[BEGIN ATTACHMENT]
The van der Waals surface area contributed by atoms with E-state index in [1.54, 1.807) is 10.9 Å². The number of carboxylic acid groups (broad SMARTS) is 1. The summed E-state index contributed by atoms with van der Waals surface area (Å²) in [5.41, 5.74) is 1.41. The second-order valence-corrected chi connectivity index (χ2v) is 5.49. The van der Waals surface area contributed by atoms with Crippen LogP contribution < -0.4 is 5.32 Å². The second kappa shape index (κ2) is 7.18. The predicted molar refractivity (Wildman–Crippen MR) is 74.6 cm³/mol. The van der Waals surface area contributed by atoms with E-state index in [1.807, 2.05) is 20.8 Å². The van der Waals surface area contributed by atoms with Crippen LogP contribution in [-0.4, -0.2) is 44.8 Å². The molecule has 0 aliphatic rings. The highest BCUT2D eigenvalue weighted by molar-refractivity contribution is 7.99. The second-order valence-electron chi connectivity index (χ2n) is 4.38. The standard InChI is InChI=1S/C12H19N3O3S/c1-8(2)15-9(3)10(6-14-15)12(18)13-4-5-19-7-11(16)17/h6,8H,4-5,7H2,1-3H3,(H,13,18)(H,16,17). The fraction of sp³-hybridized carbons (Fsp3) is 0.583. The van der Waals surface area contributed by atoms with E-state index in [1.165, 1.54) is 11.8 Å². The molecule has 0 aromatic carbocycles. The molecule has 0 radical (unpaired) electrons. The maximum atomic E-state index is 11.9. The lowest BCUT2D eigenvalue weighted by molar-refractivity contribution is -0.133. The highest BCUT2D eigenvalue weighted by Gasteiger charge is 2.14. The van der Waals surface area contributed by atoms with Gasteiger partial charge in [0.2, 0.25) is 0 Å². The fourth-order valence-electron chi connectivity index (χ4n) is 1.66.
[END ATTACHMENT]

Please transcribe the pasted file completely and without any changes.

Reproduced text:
The van der Waals surface area contributed by atoms with E-state index in [1.54, 1.807) is 10.9 Å². The number of carboxylic acid groups (broad SMARTS) is 1. The summed E-state index contributed by atoms with van der Waals surface area (Å²) in [5.41, 5.74) is 1.41. The second-order valence-corrected chi connectivity index (χ2v) is 5.49. The van der Waals surface area contributed by atoms with Crippen LogP contribution < -0.4 is 5.32 Å². The second kappa shape index (κ2) is 7.18. The predicted molar refractivity (Wildman–Crippen MR) is 74.6 cm³/mol. The van der Waals surface area contributed by atoms with E-state index in [1.807, 2.05) is 20.8 Å². The van der Waals surface area contributed by atoms with Crippen LogP contribution in [-0.4, -0.2) is 44.8 Å². The molecule has 0 aliphatic rings. The highest BCUT2D eigenvalue weighted by molar-refractivity contribution is 7.99. The second-order valence-electron chi connectivity index (χ2n) is 4.38. The standard InChI is InChI=1S/C12H19N3O3S/c1-8(2)15-9(3)10(6-14-15)12(18)13-4-5-19-7-11(16)17/h6,8H,4-5,7H2,1-3H3,(H,13,18)(H,16,17). The fraction of sp³-hybridized carbons (Fsp3) is 0.583. The van der Waals surface area contributed by atoms with E-state index in [1.165, 1.54) is 11.8 Å². The molecule has 0 aromatic carbocycles. The molecule has 0 radical (unpaired) electrons. The maximum atomic E-state index is 11.9. The lowest BCUT2D eigenvalue weighted by molar-refractivity contribution is -0.133. The highest BCUT2D eigenvalue weighted by Gasteiger charge is 2.14. The van der Waals surface area contributed by atoms with Gasteiger partial charge in [0.2, 0.25) is 0 Å². The fourth-order valence-electron chi connectivity index (χ4n) is 1.66.